Lost In Place: Growing Up Absurd in Suburbia (Google eBook)

Front Cover
Knopf Doubleday Publishing Group, Dec 14, 2011 - Biography & Autobiography - 288 pages
21 Reviews
From the author of Iron & Silk comes a charming and frequently uproarious account of an American adolescence in the age of Bruce Lee, Ozzy Osborne, and Kung Fu. As Salzman recalls coming of age with one foot in Connecticut and the other in China (he wanted to become a wandering Zen monk), he tells the story of a teenager trying to attain enlightenment before he's learned to drive.


From the Trade Paperback edition.
  

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LibraryThing Review

User Review  - satyridae - LibraryThing

Nicely written memoir about Salzman's odd and goofy childhood. The characters ring true, and the absurdities made me smile. Worthwhile, though not as riveting as his True Notebooks. Read full review

LibraryThing Review

User Review  - JeremyPreacher - LibraryThing

Some things never really change, and growing up in middle-class suburbia seems to be one of them. This is a charming, if somewhat glib, story and the martial arts instructor Mark encounters is almost ... Read full review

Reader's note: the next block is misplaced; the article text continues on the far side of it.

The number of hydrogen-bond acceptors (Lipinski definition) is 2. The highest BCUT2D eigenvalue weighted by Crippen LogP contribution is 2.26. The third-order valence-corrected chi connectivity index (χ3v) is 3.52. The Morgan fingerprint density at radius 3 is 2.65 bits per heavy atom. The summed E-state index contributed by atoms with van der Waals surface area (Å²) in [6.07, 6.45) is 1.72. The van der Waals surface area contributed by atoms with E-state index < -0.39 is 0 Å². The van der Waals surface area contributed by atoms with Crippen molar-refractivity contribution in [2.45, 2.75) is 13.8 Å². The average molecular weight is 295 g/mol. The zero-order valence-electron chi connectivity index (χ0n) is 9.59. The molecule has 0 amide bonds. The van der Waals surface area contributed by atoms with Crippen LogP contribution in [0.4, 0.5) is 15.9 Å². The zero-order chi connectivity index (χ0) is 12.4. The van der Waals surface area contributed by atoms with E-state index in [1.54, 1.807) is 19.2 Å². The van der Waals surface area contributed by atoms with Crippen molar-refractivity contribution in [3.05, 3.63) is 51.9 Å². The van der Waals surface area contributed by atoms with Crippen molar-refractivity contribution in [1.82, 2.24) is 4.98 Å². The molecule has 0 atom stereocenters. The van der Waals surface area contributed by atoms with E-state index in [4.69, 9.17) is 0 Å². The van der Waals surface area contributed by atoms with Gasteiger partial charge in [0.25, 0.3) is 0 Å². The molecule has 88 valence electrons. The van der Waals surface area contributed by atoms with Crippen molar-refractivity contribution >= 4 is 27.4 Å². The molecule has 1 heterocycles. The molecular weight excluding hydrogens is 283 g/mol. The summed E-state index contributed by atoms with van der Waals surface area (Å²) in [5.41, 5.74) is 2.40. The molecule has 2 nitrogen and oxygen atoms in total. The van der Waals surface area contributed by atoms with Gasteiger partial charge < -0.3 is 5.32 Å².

Selected pages

Contents

Section 1
Section 2
Section 3
Section 4
22
Section 5
33
Section 6
50
Section 7
72
Section 8
88
Section 9
100
Section 10
108
Section 11
119
Section 12
139
Section 13
163
Section 14
258
Copyright

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About the author (2011)

Mark Salzman (b. 1959) is an award-winning novelist and memoirist. The son of a social worker and a music teacher, Salzman grew up in Connecticut and studied Chinese language and philosophy at Yale University. After college, he spent two years in China, learning martial arts from some of China's most renowned teachers, an experience he documented in his bestselling memoir "Iron & Silk". He lives in Los Angeles with his wife, director Jessica Yu, and their two daughters.

Bibliographic information